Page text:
So this whole paragraph you quoted is based on Laslo's own believes or conjecture.

Mr. Laslo put out a great book, but I known had he had full power of the internet as we do today, his book would have been different.

But like most great books, history has proven to us there is always something to be added, unless the book is not novel.

My relevant point comes from the Romanian perspective, being that with the Romanian Decision No. 847 there are in Romania enough examples / evidence to categorize many variants of the Romanian Victory medal that are known to exist in Romania, and which include those documented by Mr. Laslo plus others that I have come across here in Romania in the last 10 years, as being period pieces, these items do not, nor should they include the two known recent examples of reproductions, one from the USA with the name of the designer molded and standing proud of the medal, and a British reproduction (which when originally released on the market in the U.K. was being sold as a reproduction by the original maker, the chocolate brown type (in fact all the Inter-Allied medals were made in this same material by the manufacturer and all sold with the British version of the Inter Allied Victory Medal ribbon, many of this type turned up in Australia as well.

Fact:- The Romanian version of the Inter-Allied Victory medal issues were delayed by the fact that the French priority was to manufacture their own Victory medals before starting on the Romanian contract.

Fact:- That various unofficial varieties conforming to Mr. Laslo classification do exist on period Romanian Officer Medal bars.

Fact:- That I have seen among the varieties identified as per Mr. Laslo variations in diameter, design & material,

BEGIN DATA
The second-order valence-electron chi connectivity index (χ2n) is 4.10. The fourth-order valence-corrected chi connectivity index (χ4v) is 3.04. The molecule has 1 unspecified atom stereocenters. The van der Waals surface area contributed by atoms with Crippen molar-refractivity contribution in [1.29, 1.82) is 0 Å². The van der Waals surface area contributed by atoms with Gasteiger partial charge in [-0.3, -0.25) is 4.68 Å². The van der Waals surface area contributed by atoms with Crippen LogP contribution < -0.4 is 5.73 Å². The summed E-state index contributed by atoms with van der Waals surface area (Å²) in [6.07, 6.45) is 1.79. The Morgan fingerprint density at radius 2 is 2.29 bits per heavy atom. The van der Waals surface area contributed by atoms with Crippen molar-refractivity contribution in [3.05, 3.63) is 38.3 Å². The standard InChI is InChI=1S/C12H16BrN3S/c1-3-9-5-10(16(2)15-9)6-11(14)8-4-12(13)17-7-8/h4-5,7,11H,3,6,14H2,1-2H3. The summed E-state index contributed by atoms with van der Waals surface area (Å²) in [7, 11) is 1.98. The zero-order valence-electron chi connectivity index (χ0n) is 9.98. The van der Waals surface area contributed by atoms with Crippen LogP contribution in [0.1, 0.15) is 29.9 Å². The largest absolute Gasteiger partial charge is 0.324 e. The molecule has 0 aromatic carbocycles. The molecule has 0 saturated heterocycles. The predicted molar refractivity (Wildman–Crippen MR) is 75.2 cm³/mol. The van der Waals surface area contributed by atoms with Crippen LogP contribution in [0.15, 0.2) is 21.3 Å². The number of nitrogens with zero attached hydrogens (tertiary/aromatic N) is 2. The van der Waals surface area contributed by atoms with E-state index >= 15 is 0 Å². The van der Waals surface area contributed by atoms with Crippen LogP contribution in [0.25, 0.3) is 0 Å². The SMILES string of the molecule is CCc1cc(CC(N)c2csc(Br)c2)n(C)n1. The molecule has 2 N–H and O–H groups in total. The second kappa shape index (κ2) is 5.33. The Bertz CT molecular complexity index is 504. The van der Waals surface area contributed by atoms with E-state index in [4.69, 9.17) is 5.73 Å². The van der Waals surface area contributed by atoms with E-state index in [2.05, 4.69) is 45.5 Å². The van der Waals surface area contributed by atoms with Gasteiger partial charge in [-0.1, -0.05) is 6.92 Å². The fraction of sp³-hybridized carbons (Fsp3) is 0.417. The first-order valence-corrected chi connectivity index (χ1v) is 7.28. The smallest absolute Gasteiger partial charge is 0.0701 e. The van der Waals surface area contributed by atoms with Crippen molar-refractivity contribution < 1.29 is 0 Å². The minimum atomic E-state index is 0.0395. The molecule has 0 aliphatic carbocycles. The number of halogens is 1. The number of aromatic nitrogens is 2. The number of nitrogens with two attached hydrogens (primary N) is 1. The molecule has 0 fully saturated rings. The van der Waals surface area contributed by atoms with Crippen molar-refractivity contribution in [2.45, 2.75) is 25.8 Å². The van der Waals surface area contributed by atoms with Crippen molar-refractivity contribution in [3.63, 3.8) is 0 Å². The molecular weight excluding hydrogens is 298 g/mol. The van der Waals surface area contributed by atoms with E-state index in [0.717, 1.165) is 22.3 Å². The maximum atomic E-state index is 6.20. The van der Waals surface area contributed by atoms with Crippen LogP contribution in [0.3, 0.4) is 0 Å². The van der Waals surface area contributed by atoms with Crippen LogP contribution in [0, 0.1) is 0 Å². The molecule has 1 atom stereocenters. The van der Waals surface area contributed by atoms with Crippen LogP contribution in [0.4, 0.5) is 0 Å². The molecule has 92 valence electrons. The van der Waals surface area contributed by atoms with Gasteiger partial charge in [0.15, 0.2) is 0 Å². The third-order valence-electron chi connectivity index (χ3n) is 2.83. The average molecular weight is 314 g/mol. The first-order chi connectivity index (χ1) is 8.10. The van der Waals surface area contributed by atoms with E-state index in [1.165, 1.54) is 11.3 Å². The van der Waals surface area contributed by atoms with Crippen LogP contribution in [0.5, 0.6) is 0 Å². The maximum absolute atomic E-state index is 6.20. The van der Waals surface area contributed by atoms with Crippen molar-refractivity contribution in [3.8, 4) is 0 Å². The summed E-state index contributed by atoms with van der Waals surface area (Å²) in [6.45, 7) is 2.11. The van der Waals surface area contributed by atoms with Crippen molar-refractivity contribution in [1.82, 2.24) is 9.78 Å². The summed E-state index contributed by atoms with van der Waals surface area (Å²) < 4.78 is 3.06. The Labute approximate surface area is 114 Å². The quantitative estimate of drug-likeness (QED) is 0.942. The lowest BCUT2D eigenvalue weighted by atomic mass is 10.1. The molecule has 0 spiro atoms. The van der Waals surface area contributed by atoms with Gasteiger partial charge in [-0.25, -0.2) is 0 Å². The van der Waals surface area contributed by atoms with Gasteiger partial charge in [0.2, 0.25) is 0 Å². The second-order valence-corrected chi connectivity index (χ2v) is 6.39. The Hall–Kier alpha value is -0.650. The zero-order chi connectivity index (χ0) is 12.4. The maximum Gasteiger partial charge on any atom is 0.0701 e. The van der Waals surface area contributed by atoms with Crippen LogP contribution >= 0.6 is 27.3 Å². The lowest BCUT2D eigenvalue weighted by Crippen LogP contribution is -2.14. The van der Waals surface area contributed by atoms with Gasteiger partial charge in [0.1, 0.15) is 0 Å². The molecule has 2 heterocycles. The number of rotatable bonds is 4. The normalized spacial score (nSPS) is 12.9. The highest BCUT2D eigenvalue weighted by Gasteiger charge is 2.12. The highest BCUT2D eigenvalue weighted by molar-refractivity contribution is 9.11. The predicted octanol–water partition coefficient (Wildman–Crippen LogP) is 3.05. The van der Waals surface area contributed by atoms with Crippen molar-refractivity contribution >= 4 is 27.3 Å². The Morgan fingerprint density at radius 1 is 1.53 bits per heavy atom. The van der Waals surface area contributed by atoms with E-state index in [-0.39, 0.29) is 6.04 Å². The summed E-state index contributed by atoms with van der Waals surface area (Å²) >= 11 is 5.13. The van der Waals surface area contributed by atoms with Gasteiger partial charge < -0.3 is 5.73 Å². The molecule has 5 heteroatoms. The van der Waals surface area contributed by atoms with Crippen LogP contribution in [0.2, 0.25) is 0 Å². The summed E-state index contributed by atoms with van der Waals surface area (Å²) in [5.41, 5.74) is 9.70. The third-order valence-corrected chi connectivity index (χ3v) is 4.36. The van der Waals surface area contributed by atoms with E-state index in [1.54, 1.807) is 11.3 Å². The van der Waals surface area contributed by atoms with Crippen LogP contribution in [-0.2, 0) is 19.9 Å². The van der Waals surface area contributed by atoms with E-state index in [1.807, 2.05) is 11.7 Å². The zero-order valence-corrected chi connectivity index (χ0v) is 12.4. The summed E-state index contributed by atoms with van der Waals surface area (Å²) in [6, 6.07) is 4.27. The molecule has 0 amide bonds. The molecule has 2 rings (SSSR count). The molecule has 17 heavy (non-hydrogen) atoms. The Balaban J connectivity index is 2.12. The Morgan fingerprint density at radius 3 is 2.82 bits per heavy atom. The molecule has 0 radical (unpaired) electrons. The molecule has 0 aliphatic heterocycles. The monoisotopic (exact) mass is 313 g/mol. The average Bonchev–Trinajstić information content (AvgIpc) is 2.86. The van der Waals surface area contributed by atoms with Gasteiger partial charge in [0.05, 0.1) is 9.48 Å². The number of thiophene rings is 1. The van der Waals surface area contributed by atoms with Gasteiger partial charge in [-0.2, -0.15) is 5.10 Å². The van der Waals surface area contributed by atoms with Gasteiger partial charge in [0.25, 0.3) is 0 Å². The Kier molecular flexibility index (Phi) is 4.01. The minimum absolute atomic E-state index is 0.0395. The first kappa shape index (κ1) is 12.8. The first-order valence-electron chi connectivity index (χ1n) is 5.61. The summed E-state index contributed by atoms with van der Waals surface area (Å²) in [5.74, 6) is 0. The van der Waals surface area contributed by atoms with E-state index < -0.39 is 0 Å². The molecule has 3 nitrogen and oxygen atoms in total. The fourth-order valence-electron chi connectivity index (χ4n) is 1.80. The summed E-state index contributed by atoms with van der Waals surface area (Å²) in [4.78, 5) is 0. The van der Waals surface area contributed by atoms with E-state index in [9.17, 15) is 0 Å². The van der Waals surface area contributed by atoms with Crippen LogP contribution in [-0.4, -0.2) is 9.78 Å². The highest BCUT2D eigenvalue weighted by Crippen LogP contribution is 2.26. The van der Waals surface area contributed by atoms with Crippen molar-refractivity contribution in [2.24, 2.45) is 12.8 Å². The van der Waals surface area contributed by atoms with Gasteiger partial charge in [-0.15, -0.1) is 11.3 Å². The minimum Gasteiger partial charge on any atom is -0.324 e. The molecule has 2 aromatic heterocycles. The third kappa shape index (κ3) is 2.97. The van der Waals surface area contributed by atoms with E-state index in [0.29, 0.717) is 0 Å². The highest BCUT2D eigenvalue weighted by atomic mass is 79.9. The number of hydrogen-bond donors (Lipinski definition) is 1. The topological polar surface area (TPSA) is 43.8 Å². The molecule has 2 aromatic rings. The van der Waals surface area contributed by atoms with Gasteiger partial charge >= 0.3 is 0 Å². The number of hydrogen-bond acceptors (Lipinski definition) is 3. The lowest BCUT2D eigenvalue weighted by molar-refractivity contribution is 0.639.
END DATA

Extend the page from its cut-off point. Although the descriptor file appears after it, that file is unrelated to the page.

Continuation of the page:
Again, I will point out there are many examples of unofficial Romanian victory medals on Romanian officers military medal bars in the Romanian Military Museum in Bucharest, as well as single Romanian medals presented for public view in the display cases to

NCO's and Privates as well as two examples to women for their services in Ww1.

Mr. Laslo attempts to identify the many variations of the Romanian Inter-Allied Victory Medal were extremely difficult in getting access to Romania in person during the communist period.

Indeed, it is sad that the late Mr. Laslo, did not have access to such a tool as the internet as I feel he would have been able to categorize even more variations.

I still stand by my claim that, its unwise to dismiss out of hand, any variations of the Romanian Inter-Allied Victory medal as being "FAKE" because of its appearance, I also re-state, that I have not come across, either at the "Targ de Collectioner" / "Day of the Collector" Fairs, in Romania, any recent made fakes, nor have I encountered any Fakes being offered on the national auction websites, in 10 years the only two examples are the ones listed in my post and originate outside of Romania, those engaged in faking tend to release quite a few items onto the market at the same time in an effort to get a return on their investment, classic example being the Polish Fantasy item, the Cuban, Brazilian, and Siam fakes that are known to exist.

Kevin in Deva.

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Hello all,

I agree wholeheartedly that the term 'unofficial' coined by Alex Laslo is most appropriate when it comes to the Romanian locally produced models. There are variations and then there are variations of those variations. I have 4 Romanian groups; 3 with an unofficial Romanian vic and 1 with the official strike. It is this variety that makes collecting these items so interesting. :)

Regards,

Rob

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To all,

Great points of discussion. Could I suggest that we re-copy these last couple of posts into the Romanian vic sub-thread as that will provide context in that area as well.

Regards,

Rob

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Kevin, Your assumption is that this medal is a Romanian made medal when in fact you do not know where, or who made it, or even when it was made. The only fact that is known about this medal is it is poorly made and is possibly a sand cast medal! the truth of the matter is all the manufacturers all the Romanian medals are unknown, Laslo hints Paris, maybe, as this medal is being sold from Paris France, and not from Romania.